So if you want to start a the darkest setting, initialize period to FADE_MAX. You might also want to set fadeAmount to a negative number but that's just to make it nice :slight_smile:

So with the code with the recommended settings you should get a fade out and fade in effect taking 10 minutes

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Simulation? What simulation? What do you mean by 'it doesn't work'? What doesn't work? What does it do and how is that different from what it should do?

Measure / work out the maximum current the circuit uses and choose the fuse value closest to and slightly more than that. Fuses should be close to the source of power, which in the UK means in the mains plug. Other countries will differ. Don't make the common mistake of assuming the fuse protects the circuit, it doesn't. It protects the wiring and the supply from overload.

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I made a "similar" project as a "sunrise dimmer" a long-long time ago with a different microcontroller... I'm still using it...

I started by experimenting with some simple trial-and-error delays. I started somewhere in the "middle" (around 90 degrees). Then I went longer-and-longer to see how dim I could go before it went-into the next half-cycle and just stayed-on at full brightness. I don't remember if there were any issues with too-short of a delay.

I used the "normal" TRIAC-driver opto-isolator but for the zero-crossing isolation I tapped-into the transformer secondary of the power supply that I built-into the gizmo. I don't remember the details of what I did, but I might be looking for some voltage after the zero-crossing and then the "action" happens in the next half-cycle. (That does require trial-and-error.) And if I remember correctly, I just looked for the positive-going zero-crossing (or near-zero crossing)... When you find one zero-crossing you know when the next one is coming, 1/2-cycle later.

In my application it's not a big deal and I simply use "linear" timing... I'm also using a 10-minute fade-up so it's barely noticeable that it's fading-up anyway. Dimmable LED light bulbs have a different brightness curve and I haven't tried an LED yet... And of course the AC sine wave isn't a straight-line either.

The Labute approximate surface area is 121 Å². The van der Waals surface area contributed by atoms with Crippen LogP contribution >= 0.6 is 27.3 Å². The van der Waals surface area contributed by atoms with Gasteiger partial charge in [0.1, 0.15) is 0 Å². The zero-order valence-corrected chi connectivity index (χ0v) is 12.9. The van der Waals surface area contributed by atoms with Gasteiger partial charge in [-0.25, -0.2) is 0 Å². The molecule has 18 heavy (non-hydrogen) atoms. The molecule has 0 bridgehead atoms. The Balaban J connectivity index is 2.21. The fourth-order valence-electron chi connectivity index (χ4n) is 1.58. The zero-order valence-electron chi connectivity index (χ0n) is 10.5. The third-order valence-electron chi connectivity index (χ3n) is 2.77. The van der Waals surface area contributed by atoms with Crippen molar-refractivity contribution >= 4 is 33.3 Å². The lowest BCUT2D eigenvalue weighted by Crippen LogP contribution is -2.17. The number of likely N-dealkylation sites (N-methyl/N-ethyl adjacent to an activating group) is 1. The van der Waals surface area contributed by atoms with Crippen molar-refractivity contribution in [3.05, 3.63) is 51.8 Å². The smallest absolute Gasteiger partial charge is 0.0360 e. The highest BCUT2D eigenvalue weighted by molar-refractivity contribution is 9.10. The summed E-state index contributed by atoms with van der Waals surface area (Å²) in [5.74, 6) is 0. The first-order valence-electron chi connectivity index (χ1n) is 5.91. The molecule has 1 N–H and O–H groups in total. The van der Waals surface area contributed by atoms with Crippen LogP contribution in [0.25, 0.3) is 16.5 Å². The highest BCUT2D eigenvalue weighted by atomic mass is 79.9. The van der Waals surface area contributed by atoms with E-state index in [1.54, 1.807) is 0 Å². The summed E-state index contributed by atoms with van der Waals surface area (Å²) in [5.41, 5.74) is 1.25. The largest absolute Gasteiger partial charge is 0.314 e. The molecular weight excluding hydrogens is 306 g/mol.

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Sorry for the bad quality!

But it doesn't start with high brightness, it is initially off and then after some times gets its max brightness.

Yes, I am using Proteus 8 . When that GND is there the lamp will work like the above GIF , but if I delete that GND the lamp will be in the off mode for ever.

OK, thanks. I know nothing of Proteus so can't help.

Just make sure you don't connect the mains side to ground if you actually build it.

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I cleared the wrong statement here.

Why half of the wave is missing?

that is how it works. it switches part of the current wave off. like a fast and good timed on-off switch. but it should look the same in the negative part.

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Totally, I have difficulty seeing the relevant part of the schematic, the GIF just keeps switching (don't use GIF's please) But i think the rectifier bridge before the opto-coupler is missing. Like this you only detect the zero-crossing in one direction.

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there some negative DC current

Yes, and I meant the negative side of the input AC by "half of the wave". It sometimes ignores the negative side completely and sometimes cuts it just like the positive side.


The schematic has been provided here , I hoped the GIF help me clarify the behavior.

Doesn't the H11AA1 do the job?

So here is the problem:

The light doesn't start with full brightness and (maybe or?) the waveform problem.

How many zero-crossing detection pulses do you get per AC cycle?